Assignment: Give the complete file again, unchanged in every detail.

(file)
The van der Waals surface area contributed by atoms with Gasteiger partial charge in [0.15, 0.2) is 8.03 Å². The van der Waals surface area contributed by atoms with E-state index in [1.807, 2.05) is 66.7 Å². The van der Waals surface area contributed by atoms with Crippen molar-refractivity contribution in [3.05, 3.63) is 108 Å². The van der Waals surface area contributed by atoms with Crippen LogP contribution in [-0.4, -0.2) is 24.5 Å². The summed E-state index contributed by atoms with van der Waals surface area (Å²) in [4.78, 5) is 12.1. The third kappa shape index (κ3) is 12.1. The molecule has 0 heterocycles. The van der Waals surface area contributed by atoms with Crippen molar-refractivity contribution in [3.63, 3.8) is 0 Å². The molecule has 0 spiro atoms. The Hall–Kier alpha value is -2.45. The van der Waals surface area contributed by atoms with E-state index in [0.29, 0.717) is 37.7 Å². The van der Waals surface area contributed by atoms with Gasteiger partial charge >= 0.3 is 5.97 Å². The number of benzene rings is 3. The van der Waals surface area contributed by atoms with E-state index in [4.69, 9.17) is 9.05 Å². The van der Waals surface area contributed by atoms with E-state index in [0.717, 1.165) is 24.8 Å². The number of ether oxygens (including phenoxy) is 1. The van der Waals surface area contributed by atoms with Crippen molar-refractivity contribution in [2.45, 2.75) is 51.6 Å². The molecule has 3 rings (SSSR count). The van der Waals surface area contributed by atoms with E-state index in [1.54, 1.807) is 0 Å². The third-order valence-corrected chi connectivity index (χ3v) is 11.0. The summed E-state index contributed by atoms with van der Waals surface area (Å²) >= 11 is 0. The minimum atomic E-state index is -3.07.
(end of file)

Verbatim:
The van der Waals surface area contributed by atoms with Gasteiger partial charge in [0.15, 0.2) is 8.03 Å². The van der Waals surface area contributed by atoms with E-state index in [1.807, 2.05) is 66.7 Å². The van der Waals surface area contributed by atoms with Crippen molar-refractivity contribution in [3.05, 3.63) is 108 Å². The van der Waals surface area contributed by atoms with Crippen LogP contribution in [-0.4, -0.2) is 24.5 Å². The summed E-state index contributed by atoms with van der Waals surface area (Å²) in [4.78, 5) is 12.1. The third kappa shape index (κ3) is 12.1. The molecule has 0 heterocycles. The van der Waals surface area contributed by atoms with Crippen molar-refractivity contribution in [3.63, 3.8) is 0 Å². The molecule has 0 spiro atoms. The Hall–Kier alpha value is -2.45. The van der Waals surface area contributed by atoms with E-state index in [0.29, 0.717) is 37.7 Å². The van der Waals surface area contributed by atoms with Gasteiger partial charge >= 0.3 is 5.97 Å². The number of benzene rings is 3. The van der Waals surface area contributed by atoms with E-state index in [4.69, 9.17) is 9.05 Å². The van der Waals surface area contributed by atoms with E-state index in [0.717, 1.165) is 24.8 Å². The number of ether oxygens (including phenoxy) is 1. The van der Waals surface area contributed by atoms with Crippen molar-refractivity contribution in [2.45, 2.75) is 51.6 Å². The molecule has 3 rings (SSSR count). The van der Waals surface area contributed by atoms with E-state index in [1.54, 1.807) is 0 Å². The third-order valence-corrected chi connectivity index (χ3v) is 11.0. The summed E-state index contributed by atoms with van der Waals surface area (Å²) >= 11 is 0. The minimum atomic E-state index is -3.07.